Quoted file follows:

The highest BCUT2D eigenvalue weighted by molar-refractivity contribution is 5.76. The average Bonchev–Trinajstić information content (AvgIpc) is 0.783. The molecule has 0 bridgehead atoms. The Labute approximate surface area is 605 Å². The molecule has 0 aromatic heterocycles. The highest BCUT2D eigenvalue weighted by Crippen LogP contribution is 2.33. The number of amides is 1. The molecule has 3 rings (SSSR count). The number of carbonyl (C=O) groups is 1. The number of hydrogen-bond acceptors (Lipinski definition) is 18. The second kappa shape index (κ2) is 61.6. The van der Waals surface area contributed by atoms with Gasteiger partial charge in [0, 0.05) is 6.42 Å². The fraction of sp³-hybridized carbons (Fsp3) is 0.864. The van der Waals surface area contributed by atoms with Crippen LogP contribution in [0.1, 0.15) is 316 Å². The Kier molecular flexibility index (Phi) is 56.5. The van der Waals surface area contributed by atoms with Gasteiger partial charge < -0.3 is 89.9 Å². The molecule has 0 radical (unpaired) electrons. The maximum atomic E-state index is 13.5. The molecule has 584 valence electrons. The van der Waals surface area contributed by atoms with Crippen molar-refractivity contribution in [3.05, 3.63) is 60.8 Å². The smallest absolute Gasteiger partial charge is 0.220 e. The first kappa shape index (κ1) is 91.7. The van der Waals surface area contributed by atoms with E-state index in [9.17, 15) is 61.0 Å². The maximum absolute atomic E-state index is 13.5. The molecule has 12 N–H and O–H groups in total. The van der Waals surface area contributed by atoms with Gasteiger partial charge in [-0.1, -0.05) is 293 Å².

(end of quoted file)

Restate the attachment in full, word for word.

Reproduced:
The highest BCUT2D eigenvalue weighted by molar-refractivity contribution is 5.76. The average Bonchev–Trinajstić information content (AvgIpc) is 0.783. The molecule has 0 bridgehead atoms. The Labute approximate surface area is 605 Å². The molecule has 0 aromatic heterocycles. The highest BCUT2D eigenvalue weighted by Crippen LogP contribution is 2.33. The number of amides is 1. The molecule has 3 rings (SSSR count). The number of carbonyl (C=O) groups is 1. The number of hydrogen-bond acceptors (Lipinski definition) is 18. The second kappa shape index (κ2) is 61.6. The van der Waals surface area contributed by atoms with Gasteiger partial charge in [0, 0.05) is 6.42 Å². The fraction of sp³-hybridized carbons (Fsp3) is 0.864. The van der Waals surface area contributed by atoms with Crippen LogP contribution in [0.1, 0.15) is 316 Å². The Kier molecular flexibility index (Phi) is 56.5. The van der Waals surface area contributed by atoms with Gasteiger partial charge < -0.3 is 89.9 Å². The molecule has 0 radical (unpaired) electrons. The maximum atomic E-state index is 13.5. The molecule has 584 valence electrons. The van der Waals surface area contributed by atoms with Crippen molar-refractivity contribution in [3.05, 3.63) is 60.8 Å². The smallest absolute Gasteiger partial charge is 0.220 e. The first kappa shape index (κ1) is 91.7. The van der Waals surface area contributed by atoms with E-state index in [9.17, 15) is 61.0 Å². The maximum absolute atomic E-state index is 13.5. The molecule has 12 N–H and O–H groups in total. The van der Waals surface area contributed by atoms with Gasteiger partial charge in [-0.1, -0.05) is 293 Å².